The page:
Endogenous Horizontal Product Differentiation under Bertrand and Cournot Competition: Revisiting the Bertrand Paradox
This paper provides a new and simple model of endogenous horizontal product differentiation based on a standard demand structure derived from quadratic utility. One objective of the paper is to explain the “empirical Bertrand paradox” – the failure to observe homogeneous product Bertrand oligopoly, while homogeneous product Cournot oligopoly has significant empirical relevance. In our model firms invest in product differentiation if differentiation investments are sufficiently effective (i.e. if differentiation is not too costly). The threshold level of differentiation effectiveness needed to induce such investments is an order of magnitude less for Bertrand firms than for Cournot firms. Thus there is a wide range over which Bertrand firms differentiate their products but Cournot firms do not. If Cournot firms do choose to differentiate their products, corresponding Bertrand firms always differentiate more. We also establish the important insight that if product differentiation is endogenous Bertrand firms may charge higher prices and earn higher profits than corresponding Cournot firms, in contrast to the general presumption that Bertrand behavior is more competitive than Cournot behavior. Interestingly, consumer surplus increases with differentiation in the Cournot model but, due to sharply increasing prices, decreases with differentiation in the Bertrand model.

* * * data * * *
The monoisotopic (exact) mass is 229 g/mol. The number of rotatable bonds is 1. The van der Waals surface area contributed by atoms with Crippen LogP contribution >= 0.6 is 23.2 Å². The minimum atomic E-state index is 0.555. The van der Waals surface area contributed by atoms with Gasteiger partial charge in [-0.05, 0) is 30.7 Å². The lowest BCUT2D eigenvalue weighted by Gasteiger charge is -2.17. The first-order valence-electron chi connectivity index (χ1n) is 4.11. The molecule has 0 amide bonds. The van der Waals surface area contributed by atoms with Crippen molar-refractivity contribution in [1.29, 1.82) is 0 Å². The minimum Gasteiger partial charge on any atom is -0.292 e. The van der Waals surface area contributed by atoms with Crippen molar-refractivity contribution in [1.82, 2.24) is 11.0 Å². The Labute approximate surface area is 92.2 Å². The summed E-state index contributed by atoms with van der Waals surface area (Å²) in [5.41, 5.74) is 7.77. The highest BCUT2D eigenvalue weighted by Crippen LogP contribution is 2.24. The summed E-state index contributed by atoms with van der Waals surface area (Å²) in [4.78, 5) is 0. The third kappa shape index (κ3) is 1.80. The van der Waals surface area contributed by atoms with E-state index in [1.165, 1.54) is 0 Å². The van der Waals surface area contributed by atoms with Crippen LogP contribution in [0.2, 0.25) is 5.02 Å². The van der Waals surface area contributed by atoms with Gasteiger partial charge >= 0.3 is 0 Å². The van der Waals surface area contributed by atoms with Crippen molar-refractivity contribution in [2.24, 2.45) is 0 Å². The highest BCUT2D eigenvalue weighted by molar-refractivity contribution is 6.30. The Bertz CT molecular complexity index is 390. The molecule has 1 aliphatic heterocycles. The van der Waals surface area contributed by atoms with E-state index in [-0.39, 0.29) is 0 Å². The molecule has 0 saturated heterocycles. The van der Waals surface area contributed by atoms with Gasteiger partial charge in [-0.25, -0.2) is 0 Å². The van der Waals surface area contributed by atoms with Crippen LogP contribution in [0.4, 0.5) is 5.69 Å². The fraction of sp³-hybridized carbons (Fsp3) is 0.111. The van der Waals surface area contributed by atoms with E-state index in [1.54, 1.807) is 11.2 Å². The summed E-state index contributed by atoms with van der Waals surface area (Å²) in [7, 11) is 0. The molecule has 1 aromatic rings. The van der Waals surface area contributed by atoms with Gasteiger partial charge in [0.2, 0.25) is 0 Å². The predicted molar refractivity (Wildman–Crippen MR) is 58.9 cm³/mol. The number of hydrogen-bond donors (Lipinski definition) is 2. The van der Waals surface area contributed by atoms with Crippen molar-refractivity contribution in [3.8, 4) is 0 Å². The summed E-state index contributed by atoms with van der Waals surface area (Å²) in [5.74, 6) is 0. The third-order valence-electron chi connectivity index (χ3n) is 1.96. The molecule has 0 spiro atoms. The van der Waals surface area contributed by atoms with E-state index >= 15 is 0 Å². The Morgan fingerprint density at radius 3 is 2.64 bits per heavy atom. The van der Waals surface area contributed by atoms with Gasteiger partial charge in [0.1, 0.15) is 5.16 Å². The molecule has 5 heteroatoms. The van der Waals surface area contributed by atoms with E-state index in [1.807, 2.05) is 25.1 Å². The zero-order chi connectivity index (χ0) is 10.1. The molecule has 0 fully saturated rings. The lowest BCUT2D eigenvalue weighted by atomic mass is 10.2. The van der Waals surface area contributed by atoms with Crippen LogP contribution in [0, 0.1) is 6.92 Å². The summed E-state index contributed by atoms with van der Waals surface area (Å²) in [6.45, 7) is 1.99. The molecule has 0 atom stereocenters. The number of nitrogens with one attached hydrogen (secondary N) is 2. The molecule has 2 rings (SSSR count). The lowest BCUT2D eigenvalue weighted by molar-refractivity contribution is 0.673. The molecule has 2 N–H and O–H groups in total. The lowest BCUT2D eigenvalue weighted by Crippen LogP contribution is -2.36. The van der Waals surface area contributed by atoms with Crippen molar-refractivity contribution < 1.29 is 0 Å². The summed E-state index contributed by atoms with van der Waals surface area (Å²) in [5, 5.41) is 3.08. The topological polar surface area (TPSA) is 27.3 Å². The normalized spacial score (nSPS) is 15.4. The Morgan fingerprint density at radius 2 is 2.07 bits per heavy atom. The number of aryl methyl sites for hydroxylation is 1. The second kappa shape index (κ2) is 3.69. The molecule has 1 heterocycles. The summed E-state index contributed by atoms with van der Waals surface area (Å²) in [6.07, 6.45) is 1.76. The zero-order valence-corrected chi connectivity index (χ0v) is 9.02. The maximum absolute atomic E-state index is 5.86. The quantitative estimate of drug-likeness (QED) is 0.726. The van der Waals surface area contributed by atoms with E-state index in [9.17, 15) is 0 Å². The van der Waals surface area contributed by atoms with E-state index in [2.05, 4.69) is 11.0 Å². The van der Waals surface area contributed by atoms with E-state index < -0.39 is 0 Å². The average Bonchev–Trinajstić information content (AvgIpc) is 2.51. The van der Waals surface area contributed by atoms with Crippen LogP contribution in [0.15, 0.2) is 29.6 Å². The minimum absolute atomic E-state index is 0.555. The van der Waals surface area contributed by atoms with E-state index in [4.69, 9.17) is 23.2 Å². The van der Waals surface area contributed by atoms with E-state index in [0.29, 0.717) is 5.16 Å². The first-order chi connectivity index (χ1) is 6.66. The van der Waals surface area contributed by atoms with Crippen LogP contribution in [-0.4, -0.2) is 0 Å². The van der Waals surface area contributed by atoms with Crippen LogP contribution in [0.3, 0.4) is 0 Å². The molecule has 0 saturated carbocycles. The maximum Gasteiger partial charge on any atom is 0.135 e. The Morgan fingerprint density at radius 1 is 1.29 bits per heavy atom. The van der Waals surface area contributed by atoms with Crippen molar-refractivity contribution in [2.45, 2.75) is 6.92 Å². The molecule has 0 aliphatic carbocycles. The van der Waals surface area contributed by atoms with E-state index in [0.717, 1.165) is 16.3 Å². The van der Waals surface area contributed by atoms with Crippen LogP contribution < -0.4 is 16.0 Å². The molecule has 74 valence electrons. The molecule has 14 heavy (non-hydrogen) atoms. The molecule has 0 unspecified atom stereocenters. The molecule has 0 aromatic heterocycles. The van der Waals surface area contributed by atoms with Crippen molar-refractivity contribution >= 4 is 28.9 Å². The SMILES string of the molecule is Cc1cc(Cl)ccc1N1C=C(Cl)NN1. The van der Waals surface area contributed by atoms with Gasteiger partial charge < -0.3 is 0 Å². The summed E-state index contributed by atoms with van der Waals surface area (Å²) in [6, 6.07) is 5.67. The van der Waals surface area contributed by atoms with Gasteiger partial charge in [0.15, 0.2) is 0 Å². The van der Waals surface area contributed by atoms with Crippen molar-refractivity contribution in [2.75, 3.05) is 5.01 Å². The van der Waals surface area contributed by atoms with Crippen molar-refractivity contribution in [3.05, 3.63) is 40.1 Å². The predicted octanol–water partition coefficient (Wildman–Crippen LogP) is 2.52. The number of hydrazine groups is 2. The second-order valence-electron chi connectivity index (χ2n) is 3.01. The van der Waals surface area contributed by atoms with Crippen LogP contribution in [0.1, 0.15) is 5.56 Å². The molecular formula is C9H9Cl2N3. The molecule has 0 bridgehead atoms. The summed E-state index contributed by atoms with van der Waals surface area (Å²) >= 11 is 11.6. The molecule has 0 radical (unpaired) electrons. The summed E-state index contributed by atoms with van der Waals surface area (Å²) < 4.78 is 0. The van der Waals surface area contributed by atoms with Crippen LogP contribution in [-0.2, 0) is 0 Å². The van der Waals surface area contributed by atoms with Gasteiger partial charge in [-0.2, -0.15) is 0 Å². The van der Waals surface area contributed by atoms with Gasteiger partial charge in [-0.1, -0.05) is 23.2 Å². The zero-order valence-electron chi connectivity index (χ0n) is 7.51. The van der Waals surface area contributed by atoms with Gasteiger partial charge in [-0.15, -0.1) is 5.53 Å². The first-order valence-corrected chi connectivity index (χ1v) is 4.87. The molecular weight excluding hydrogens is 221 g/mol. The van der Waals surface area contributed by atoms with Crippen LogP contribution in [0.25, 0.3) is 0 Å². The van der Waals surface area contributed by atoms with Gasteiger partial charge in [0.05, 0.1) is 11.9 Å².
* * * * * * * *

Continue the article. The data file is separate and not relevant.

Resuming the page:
We thank Keith Head, Margaret Slade and James Campbell for very helpful comments. We have benefited from presenting the paper at the Strategy and Business Economics seminar at the University of British Columbia and at the Canadian Economics Association Annual Conference. The views expressed herein are those of the authors and do not necessarily reflect the views of the National Bureau of Economic Research.